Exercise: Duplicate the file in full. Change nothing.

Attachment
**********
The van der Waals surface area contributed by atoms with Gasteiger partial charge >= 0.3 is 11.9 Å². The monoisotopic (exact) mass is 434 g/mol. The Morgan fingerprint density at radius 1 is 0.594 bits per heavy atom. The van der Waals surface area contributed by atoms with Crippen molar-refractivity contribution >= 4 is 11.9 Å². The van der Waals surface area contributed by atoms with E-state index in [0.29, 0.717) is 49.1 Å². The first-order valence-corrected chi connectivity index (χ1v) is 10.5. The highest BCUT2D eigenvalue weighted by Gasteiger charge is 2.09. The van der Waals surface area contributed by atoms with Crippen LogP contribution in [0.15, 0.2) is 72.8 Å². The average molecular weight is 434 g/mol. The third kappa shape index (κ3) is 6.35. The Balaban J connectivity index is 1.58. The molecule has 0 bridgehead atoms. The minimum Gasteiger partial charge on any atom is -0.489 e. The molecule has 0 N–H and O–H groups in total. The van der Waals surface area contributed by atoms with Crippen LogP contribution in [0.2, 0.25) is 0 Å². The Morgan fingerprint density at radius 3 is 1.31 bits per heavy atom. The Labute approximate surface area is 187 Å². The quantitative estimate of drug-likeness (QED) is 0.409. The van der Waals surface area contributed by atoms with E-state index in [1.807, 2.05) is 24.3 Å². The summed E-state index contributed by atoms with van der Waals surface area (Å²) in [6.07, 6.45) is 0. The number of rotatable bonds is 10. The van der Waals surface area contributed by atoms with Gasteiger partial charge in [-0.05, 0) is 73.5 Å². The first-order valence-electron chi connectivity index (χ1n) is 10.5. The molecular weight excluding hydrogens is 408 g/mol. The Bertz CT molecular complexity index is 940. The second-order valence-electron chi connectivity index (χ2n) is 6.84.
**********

The van der Waals surface area contributed by atoms with Gasteiger partial charge >= 0.3 is 11.9 Å². The monoisotopic (exact) mass is 434 g/mol. The Morgan fingerprint density at radius 1 is 0.594 bits per heavy atom. The van der Waals surface area contributed by atoms with Crippen molar-refractivity contribution >= 4 is 11.9 Å². The van der Waals surface area contributed by atoms with E-state index in [0.29, 0.717) is 49.1 Å². The first-order valence-corrected chi connectivity index (χ1v) is 10.5. The highest BCUT2D eigenvalue weighted by Gasteiger charge is 2.09. The van der Waals surface area contributed by atoms with Crippen LogP contribution in [0.15, 0.2) is 72.8 Å². The average molecular weight is 434 g/mol. The third kappa shape index (κ3) is 6.35. The Balaban J connectivity index is 1.58. The molecule has 0 bridgehead atoms. The minimum Gasteiger partial charge on any atom is -0.489 e. The molecule has 0 N–H and O–H groups in total. The van der Waals surface area contributed by atoms with Crippen LogP contribution in [0.2, 0.25) is 0 Å². The Morgan fingerprint density at radius 3 is 1.31 bits per heavy atom. The Labute approximate surface area is 187 Å². The quantitative estimate of drug-likeness (QED) is 0.409. The van der Waals surface area contributed by atoms with E-state index in [1.807, 2.05) is 24.3 Å². The summed E-state index contributed by atoms with van der Waals surface area (Å²) in [6.07, 6.45) is 0. The number of rotatable bonds is 10. The van der Waals surface area contributed by atoms with Gasteiger partial charge in [-0.05, 0) is 73.5 Å². The first-order valence-electron chi connectivity index (χ1n) is 10.5. The molecular weight excluding hydrogens is 408 g/mol. The Bertz CT molecular complexity index is 940. The second-order valence-electron chi connectivity index (χ2n) is 6.84.